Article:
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18 Rights for Disabled People

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1. Introduction

2. When discrimination can happen

3. What the law says

4. What counts as a disability

5. When discrimination is allowed

6. Discrimination at work

7. Discrimination when buying and using goods and services

‘Goods, facilities and services’ include things that are free, as well as those you pay for. The term covers many businesses and services, including:

  • shops, including mail-order and internet shopping services;
  • hotels, restaurants, bars and nightclubs;
  • bus and railway stations, airports and leisure centres;
  • bank accounts, loans, credit cards and insurance;
  • government departments, courts, doctors and law firms;
  • services offered by local councils, such as parks;
  • trains, trams, taxis, mini cabs, most rental vehicles and buses (though for now, the Act does not cover aircraft).

The Disability Discrimination Act says that, as well as treating disabled people as favourably as anyone else, service providers must anticipate problems that disabled people might face in using their services, and take reasonable steps to improve access. This means they might have to:

  • change the way they provide a service (for example, a theatre might provide a sign-language interpreter at some performances for people with impaired hearing); or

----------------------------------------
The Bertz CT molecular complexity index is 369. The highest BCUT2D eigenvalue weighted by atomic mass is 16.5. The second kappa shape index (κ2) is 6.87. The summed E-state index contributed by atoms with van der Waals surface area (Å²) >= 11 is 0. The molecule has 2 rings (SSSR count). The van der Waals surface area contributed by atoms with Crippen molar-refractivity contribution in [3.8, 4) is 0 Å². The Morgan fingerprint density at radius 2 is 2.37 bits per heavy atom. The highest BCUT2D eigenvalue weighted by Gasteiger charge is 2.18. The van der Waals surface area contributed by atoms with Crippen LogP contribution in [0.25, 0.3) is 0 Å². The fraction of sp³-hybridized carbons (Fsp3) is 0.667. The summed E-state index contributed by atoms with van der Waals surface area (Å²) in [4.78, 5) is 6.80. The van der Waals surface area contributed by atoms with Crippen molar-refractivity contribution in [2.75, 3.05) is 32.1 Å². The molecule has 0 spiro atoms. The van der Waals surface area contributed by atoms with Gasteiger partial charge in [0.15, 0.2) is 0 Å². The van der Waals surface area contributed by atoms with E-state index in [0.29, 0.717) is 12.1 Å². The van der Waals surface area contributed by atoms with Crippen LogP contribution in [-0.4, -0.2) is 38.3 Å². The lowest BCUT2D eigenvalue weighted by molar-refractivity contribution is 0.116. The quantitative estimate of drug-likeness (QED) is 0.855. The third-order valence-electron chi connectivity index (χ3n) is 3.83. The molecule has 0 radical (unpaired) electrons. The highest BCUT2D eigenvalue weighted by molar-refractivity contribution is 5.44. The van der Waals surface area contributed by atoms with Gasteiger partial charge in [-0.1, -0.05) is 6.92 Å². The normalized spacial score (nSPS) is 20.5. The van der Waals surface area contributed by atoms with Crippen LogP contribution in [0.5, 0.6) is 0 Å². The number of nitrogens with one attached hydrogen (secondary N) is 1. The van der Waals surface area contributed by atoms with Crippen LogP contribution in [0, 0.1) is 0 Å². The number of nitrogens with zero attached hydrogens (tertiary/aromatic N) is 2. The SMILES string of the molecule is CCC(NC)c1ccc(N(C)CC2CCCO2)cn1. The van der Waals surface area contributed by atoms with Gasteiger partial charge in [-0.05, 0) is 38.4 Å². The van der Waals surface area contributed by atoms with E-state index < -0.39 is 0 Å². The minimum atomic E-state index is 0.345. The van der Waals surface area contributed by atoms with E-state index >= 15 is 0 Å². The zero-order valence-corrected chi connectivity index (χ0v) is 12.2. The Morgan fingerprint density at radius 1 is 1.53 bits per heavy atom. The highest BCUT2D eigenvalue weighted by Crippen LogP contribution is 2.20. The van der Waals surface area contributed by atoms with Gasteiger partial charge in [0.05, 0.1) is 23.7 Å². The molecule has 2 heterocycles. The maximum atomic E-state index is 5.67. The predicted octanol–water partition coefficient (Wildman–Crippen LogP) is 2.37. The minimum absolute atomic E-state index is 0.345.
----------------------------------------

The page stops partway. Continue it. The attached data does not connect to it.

• make it easier to get into and out of a building (for example, by widening doorways or building ramps for wheelchair users).

Organisations do not have to change or avoid every obstacle to access. For example, an organisation does not have to make every entrance to their building accessible to someone in a wheelchair, as long as there are enough ways into a building that would not be difficult or humiliating to use.

Special rules apply to trains, buses, trams, taxis and minicabs. Transport providers do not usually have to change the structure of vehicles, but they may need to change policies or procedures that make it unreasonably difficult for disabled people to use them.

There are also special rules covering insurance, guarantees and deposits.

For more examples of the changes it would be reasonable to make, see the codes of practice available from the Equality and Human Rights Commission (see ‘Further help’).

8. Discrimination by public authorities

9. Discrimination by private clubs and associations

10. Discrimination when buying or renting a property

11. Discrimination at school or college

12. What you can do about discrimination

13. Going to an employment tribunal (ET)

14. Going to court

15. Going to a special educational needs and disability tribunal (Sendist)

16. The Human Rights Act

17. Further help

18. About this leaflet

This leaflet is published by the Gurkha Free Legal Advice (LSC). It was written in association with Andrew Short, a barrister at Outer Temple Chambers and specialist in discrimination law.

Leaflet Version: August 2008

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